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The Truth About Adopting From Abroad

Can we take a second to talk candidly about the reality of adopting a dog from abroad?

I have just had a phone call about yet another rescue from abroad that is on his way to be put to sleep. Why? Because his temperament doesn't fit our lifestyles. Thats it. He is healthy, clever, loving to those he knows, but he has to have his life ended because he can't conform.

Is this fair?

I work with many many rescues from abroad, and don't get me wrong, a lot of them are GORGEOUS pets. They are sociable, adaptable and learn the ways of our lifestyles.

But the truth is, it's pot luck. I also work with MANY dogs that are brought over, sold as 'good family pets' to first time dog owners who don't deserve the emotional roller-coaster they are about to embark on. I see first-hand the reality bringing a dog from the streets to live as a family pet has on the dog, the family and the public. And it's not right!

Dogs that thrive on the streets have a different set of temperamental characteristics than our purpose bred family dogs. These dogs have to be ruthless, think for themselves, brave and not willing to back down from an altercation. They HAVE to stand up for themselves. They have to learn quickly to avoid trouble and remain safe. This is the reality of a dog thriving on the streets of a different country. Those that thrive are more likely to reproduce, meaning those cute puppies that are found on the streets are also likely to have these temperamental characteristics.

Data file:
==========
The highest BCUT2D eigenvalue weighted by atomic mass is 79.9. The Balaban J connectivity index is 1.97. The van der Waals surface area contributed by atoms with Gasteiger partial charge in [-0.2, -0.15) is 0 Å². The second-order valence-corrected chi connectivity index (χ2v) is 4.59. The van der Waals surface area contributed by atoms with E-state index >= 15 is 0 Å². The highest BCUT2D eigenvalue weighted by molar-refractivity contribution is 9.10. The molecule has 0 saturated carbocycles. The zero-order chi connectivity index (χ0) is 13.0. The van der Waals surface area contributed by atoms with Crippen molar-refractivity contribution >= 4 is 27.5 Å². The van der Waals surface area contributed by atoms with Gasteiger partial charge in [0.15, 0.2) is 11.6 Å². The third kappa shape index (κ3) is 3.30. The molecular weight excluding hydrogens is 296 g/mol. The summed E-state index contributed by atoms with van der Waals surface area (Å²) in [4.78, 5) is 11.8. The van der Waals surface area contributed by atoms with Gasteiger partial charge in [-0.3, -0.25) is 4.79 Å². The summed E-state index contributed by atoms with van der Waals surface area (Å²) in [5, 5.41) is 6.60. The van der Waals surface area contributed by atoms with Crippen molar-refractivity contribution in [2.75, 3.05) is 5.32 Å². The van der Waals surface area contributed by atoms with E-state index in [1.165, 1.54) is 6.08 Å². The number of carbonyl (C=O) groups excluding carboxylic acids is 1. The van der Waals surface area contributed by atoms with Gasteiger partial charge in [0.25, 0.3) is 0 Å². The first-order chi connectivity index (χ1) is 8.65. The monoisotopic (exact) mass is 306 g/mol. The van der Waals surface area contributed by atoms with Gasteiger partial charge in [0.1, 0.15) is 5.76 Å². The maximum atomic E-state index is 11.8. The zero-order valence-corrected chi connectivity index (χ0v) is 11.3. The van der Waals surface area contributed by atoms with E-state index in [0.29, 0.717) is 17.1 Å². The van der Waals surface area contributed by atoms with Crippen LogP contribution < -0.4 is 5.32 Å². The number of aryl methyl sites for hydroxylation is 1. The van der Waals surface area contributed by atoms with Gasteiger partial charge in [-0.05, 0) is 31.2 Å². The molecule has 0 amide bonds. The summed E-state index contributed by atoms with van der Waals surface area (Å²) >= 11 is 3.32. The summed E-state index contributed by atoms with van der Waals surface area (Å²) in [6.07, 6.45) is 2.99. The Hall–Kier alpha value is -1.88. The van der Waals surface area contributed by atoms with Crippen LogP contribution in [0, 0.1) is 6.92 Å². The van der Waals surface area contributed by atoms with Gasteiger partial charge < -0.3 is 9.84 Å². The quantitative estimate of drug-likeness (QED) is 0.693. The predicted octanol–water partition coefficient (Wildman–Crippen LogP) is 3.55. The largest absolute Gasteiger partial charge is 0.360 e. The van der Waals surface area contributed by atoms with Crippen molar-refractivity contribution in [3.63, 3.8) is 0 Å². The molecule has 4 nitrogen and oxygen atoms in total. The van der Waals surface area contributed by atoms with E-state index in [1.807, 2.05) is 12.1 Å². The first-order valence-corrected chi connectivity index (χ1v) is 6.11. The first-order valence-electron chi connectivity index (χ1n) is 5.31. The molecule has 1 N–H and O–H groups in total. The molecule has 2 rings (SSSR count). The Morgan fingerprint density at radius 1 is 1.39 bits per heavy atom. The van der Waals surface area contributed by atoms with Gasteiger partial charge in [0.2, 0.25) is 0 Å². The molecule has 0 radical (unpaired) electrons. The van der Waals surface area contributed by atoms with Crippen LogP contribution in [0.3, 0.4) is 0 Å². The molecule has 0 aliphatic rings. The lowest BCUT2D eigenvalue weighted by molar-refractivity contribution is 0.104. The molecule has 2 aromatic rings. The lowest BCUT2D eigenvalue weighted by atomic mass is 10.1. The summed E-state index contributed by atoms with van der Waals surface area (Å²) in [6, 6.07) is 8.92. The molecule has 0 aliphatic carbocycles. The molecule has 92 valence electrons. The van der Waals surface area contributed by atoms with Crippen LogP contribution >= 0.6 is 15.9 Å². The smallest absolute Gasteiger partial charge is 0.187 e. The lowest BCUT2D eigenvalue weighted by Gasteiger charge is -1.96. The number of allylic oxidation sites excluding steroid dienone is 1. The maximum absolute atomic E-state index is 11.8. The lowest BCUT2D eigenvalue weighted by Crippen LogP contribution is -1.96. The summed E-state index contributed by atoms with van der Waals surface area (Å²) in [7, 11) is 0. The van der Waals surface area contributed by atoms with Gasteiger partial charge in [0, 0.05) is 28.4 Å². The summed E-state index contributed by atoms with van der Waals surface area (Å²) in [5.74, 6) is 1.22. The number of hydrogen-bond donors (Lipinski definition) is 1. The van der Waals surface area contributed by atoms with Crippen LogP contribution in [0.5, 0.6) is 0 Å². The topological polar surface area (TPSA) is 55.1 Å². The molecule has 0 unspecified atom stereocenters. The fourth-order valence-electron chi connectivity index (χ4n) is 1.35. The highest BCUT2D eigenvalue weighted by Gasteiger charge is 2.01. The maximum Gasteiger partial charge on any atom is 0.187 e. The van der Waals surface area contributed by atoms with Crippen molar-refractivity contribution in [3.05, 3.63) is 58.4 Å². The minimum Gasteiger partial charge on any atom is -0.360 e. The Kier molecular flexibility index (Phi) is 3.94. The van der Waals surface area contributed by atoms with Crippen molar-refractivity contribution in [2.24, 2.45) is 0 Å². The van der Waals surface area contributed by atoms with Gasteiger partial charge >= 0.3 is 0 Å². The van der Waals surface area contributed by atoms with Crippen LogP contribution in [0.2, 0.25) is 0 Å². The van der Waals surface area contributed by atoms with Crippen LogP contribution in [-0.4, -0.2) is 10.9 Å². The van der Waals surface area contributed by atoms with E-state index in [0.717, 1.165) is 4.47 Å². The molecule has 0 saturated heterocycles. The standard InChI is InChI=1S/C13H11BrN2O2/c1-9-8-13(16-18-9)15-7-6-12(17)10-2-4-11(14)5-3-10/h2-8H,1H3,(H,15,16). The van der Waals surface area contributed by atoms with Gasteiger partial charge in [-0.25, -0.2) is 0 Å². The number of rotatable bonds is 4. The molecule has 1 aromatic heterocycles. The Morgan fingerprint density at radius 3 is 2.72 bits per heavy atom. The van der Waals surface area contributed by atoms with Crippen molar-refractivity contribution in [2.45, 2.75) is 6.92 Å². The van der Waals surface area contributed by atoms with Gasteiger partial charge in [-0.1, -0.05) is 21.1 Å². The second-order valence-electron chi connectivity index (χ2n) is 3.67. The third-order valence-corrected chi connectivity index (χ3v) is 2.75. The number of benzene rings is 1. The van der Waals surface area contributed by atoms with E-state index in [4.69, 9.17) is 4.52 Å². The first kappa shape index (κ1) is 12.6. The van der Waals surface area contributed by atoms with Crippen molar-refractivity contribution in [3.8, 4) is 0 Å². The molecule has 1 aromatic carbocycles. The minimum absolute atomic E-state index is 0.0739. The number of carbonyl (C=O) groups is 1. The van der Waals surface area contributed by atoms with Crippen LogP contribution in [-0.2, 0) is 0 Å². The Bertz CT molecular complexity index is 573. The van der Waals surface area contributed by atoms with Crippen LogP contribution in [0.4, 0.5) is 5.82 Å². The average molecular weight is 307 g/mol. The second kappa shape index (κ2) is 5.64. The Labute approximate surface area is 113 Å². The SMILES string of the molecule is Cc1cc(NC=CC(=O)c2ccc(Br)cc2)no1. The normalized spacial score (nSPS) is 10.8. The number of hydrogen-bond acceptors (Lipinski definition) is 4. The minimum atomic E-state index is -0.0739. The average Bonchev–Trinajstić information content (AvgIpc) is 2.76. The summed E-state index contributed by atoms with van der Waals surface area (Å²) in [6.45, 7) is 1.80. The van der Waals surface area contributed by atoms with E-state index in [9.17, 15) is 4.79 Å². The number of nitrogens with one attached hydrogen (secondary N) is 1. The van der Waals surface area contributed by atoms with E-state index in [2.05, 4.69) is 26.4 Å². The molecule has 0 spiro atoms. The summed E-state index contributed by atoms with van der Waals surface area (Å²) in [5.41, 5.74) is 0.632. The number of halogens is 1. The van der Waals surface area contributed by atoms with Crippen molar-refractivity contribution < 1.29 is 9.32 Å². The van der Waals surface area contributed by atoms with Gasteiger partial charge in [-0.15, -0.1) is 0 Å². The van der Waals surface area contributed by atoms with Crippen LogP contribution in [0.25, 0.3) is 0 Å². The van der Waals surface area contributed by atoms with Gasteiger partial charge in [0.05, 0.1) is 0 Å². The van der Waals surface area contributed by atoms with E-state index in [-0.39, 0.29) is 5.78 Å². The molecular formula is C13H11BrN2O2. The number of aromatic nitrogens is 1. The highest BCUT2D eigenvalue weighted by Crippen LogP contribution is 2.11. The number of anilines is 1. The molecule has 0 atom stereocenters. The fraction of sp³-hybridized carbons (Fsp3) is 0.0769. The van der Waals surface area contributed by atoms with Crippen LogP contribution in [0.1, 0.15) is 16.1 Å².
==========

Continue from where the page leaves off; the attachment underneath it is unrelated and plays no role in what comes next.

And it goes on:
Do you think these characteristics make good pets? Do you think these dogs are better off living in a world of rules, restrictions and social expectations? Some are. Many aren't.

Now, many rescue organisations take all this into consideration. They are very careful when assessing the temperament and behaviour of dogs to ensure they are well matched to their new homes. Not all are this conscientious however. And it SUCKS!

At the end of it all, healthy dogs are loosing their lives, families are being put through emotional hell and having to make decisions that I wouldn't wish on my worst enemy.

Think LONG AND HARD before taking on a dog from the streets of a different country. Ask those questions. Has the dog been behaviourally and temperamentally assessed? Has it lived in a home before, and if so, why is it now looking for a new one? Speak to different members of staff about the dogs behaviour and be wary of anyone saying the dog is very calm and quiet! THESE ARE NOT GOOD SIGNS!

I think all dogs deserve a chance for a happy, fulfilled life, but that DOESN'T always mean as pets. Many dogs thrive in feral environments. Lets leave those there!!

To those families who have had to navigate owning a rescue from abroad with these tribulations, I hear you, and I'm sorry.

To those dogs who have lost their lives, run free.

If this rings true for you, feel free to drop me a message to chat through anything, or just to have an ear to listen to you!

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